Gas Natural Inc. has closed on its acquisition of a leasehold interest in a 189-mile pipeline corridor easement in Maine that runs from Searsport to Limestone and various parcels of land, the Mentor, OH-based holding company said. The $4.5 million deal, which included $2.25 million in cash and 210,951 shares of the company's common stock valued at $10.67/share, closed Sept. 25. The assets, which include a liquid pipeline previously owned by Loring BioEnergy LLC, were purchased at a public foreclosure auction in June. The company plans to recondition and convert the Loring pipeline into a natural gas pipeline. In addition to operations including interstate pipelines, natural gas production, propane and natural gas marketing, Gas Natural distributes natural gas to about 70,000 customers through regulated utilities operating in Montana, Wyoming, Ohio, Pennsylvania, Maine, North Carolina and Kentucky.
The Muskingum Watershed Conservancy District (MWCD) may consider short-term water sales from two lakes in eastern Ohio to oil and natural gas operators drilling in the Marcellus and Utica shales. In September the MWCD's board authorized temporary water sales from Clendening and Piedmont lakes during their upcoming "drawdown," an annual event during which billions of gallons of water are released downstream to protect against flooding. The board said terms over the temporary sales -- including price and amounts to be sold -- would be discussed in future negotiations with the industry. The MWCD said it had received a sharp increase in requests for water from operators as they prepare to begin their drilling operations.
Restrictions on ocean water used to cool California's coastal natural gas-fired power plants have reshaped the state's reliance on gas-fired generation and that has been magnified by the unexpected loss of the 2,200 MW San Onofre Nuclear Generating Station (Songs) this year. As a result, AES Corp. said it plans to repower and transform its sites along the Southern California coast during the next 10 years. With the state's once-through-cooling (OTC) ban slated to be phased in over the next 10 years, AES is holding 4,200 MW of gas-fired generating capacity in its three coastal sites and has submitted OTC compliance plans to the state water board.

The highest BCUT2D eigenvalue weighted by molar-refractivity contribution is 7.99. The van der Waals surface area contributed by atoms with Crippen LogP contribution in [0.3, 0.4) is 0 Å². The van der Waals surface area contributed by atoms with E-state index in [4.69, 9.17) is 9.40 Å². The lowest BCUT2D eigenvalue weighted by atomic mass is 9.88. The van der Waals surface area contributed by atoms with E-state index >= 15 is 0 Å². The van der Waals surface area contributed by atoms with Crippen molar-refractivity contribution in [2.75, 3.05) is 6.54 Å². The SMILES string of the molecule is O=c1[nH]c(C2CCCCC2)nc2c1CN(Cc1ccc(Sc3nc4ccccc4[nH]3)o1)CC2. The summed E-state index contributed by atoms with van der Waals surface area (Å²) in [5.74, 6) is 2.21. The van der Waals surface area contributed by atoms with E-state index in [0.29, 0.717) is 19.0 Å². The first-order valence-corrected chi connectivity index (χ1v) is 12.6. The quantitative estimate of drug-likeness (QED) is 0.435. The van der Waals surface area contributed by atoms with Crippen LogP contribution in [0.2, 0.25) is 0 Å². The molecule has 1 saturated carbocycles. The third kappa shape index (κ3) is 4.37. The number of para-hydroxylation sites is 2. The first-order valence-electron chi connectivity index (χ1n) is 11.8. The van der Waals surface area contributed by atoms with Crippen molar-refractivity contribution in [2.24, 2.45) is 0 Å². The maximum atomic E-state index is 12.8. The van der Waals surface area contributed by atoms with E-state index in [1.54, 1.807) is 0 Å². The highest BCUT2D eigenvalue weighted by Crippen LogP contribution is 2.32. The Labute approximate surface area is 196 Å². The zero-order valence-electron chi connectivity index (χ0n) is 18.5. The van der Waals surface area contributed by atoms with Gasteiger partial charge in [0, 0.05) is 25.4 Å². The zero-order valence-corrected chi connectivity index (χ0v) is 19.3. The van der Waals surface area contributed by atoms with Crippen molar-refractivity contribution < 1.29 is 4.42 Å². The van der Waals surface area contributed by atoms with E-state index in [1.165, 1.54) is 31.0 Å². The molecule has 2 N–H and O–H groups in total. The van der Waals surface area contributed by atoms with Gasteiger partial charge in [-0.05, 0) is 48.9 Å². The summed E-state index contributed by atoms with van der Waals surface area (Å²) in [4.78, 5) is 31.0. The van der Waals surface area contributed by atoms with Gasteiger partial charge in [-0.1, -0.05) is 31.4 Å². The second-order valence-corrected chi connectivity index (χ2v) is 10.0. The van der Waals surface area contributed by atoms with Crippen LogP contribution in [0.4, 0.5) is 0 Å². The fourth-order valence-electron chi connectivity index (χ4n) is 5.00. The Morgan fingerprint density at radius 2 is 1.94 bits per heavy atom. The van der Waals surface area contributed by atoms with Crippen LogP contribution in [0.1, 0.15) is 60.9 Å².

Philadelphia Mayor Michael Nutter called on the oil and gas industry to fully fund and participate in the Delaware Valley Early Warning System, an integrated monitoring, communication and notification system launched in 2004. During his opening remarks Sept. 21 at the Marcellus Shale Coalition's Shale Gas Insight 2012 Conference, Nutter also called on the industry to fund upstream environmental monitoring and regular meetings among stakeholders. The mayor said he also supported the ongoing de facto moratorium against drilling in the Delaware River Basin (see related story).
Pennsylvania Senate President Pro Tempore Joseph Scarnati (R-Warren) told colleagues that he plans to introduce a bill to create a nine-member Marcellus Shale Health Advisory Panel in the near future, a move suggested in the past by both Gov. Tom Corbett and the Marcellus Shale Advisory Commission. Scarnati proposed that the nine-member panel include the secretary of the Pennsylvania Department of Health and appointees by the governor, president pro tempore of the Senate, speaker of the House, and the House and Senate minority leaders. Scarnati Chief of Staff Andrew Crompton told NGI it was unlikely the advisory panel would be created before the end of the year.
Pittsburgh City Councilman Patrick Dowd (D-7th district) introduced four proposed amendments to the city's zoning code that would allow 40-acre minimum "mineral extraction districts" for Marcellus Shale drilling. The proposed amendments, Nos. 756 through 759, would require operators to get written permission from all affected property owners before drilling starts, guarantee their operations won't have a series of negative impacts, and require soil testing before drilling and after hydraulic fracturing operations. The proposals are now in committee.